I applaud Susan Ee for doing her biblical and mythological research about Angels while adding her own imaginative twists. She expertly weaves in tales of Nephilim, the Daughters of Man, the hierarchy of angels, and other biblical tropes to form the foundation her world building, while adding her own unique (and sometimes disturbing) twists. She blends dystopian, paranormal, and sci-fi together and chooses her setting as the Northern California Bay Area, and as a California native I was jumping up and down with delight. So rarely are books set in California set anywhere but the beaches in SoCal, and it adds a level of realism to know where in the world the book is set, as so often post-apocalyptic books never really disclose where their characters are in pre-apocalyptic geography. Knowing exactly where they are lends a lot more realism to the plot, especially if you’ve ever visited San Francisco or the Silicon Valley.
Ee also does a great job at developing strong characters as well. I was delighted to discover that Penryn shows a lot of agency for a female protagonist, without being emotionally unreachable. She’s relateable even as she’s shoving steak knives in her pocket and holding people hostage for information. The brief moments throughout the book where she reflects upon her childhood with her schizophrenic mother provides an interesting look at mental illness and the impact it has on family relationships. Penryn may not be the one hundred percent full feminist protagonist that many readers are still waiting for (for instance, there are times when I wished she would have spoken up more) but she’s a strong step in the right direction, as she’s sassy, resourceful, and never deviates from her main goal from the beginning of the text. Also, most of her dialogue is realistically hilarious:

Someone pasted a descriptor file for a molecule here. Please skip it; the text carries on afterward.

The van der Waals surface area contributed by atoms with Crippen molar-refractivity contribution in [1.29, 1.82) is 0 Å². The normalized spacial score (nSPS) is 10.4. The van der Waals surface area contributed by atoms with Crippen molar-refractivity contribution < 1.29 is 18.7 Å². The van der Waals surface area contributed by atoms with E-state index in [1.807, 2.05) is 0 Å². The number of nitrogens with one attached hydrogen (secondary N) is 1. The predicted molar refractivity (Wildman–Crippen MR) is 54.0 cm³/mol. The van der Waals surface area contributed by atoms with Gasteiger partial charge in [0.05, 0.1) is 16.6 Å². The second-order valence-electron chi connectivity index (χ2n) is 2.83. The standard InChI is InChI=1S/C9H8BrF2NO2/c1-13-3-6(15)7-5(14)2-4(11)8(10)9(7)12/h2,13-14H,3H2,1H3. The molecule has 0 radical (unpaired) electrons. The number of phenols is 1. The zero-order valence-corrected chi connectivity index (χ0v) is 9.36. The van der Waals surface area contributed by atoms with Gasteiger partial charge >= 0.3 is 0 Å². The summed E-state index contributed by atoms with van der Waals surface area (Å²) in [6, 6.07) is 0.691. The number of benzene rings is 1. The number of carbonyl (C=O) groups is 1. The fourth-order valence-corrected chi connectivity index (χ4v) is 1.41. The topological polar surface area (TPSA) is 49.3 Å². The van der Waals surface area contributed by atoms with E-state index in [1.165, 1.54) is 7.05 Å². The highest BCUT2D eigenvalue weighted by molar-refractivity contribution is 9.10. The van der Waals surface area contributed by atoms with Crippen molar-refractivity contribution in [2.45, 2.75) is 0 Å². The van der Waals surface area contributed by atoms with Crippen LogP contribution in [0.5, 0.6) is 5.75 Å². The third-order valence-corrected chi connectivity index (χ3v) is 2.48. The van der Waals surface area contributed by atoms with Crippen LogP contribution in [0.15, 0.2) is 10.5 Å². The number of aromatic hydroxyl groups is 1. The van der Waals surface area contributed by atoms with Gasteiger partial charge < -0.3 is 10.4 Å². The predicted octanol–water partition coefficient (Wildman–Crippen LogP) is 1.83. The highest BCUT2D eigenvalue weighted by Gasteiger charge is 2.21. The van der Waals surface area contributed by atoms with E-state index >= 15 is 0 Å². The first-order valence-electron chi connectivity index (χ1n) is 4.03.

“I never kid about my warrior demigod status.”
“Oh. My. God.” I lower my voice, having forgotten to whisper. “You are nothing but a bird with an attitude. Okay, so you have a few muscles, I’ll grant you that. But you know, a bird is nothing but a barely evolved lizard. That’s what you are.”
For some reason that line had me in peals of laughter, possibly because this book kept me up until all hours of the night reading it.